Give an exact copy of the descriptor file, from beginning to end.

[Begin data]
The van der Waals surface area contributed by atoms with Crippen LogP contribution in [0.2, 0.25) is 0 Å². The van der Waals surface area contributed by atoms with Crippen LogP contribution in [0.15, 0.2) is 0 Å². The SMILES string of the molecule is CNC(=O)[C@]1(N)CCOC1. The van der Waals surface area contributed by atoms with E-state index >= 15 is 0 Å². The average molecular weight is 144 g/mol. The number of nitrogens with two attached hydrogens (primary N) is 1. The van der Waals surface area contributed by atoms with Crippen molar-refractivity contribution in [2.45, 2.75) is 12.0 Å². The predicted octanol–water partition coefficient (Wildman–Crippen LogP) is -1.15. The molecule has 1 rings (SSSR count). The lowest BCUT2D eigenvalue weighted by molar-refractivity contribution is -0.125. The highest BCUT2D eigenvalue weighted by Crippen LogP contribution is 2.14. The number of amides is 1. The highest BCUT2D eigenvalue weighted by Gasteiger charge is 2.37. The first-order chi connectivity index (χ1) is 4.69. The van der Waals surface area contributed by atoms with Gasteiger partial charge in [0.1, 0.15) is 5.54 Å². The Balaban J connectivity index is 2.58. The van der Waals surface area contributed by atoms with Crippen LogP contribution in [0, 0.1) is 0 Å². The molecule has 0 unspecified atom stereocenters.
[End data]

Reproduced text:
The van der Waals surface area contributed by atoms with Crippen LogP contribution in [0.2, 0.25) is 0 Å². The van der Waals surface area contributed by atoms with Crippen LogP contribution in [0.15, 0.2) is 0 Å². The SMILES string of the molecule is CNC(=O)[C@]1(N)CCOC1. The van der Waals surface area contributed by atoms with E-state index >= 15 is 0 Å². The average molecular weight is 144 g/mol. The number of nitrogens with two attached hydrogens (primary N) is 1. The van der Waals surface area contributed by atoms with Crippen molar-refractivity contribution in [2.45, 2.75) is 12.0 Å². The predicted octanol–water partition coefficient (Wildman–Crippen LogP) is -1.15. The molecule has 1 rings (SSSR count). The lowest BCUT2D eigenvalue weighted by molar-refractivity contribution is -0.125. The highest BCUT2D eigenvalue weighted by Crippen LogP contribution is 2.14. The number of amides is 1. The highest BCUT2D eigenvalue weighted by Gasteiger charge is 2.37. The first-order chi connectivity index (χ1) is 4.69. The van der Waals surface area contributed by atoms with Gasteiger partial charge in [0.1, 0.15) is 5.54 Å². The Balaban J connectivity index is 2.58. The van der Waals surface area contributed by atoms with Crippen LogP contribution in [0, 0.1) is 0 Å². The molecule has 0 unspecified atom stereocenters.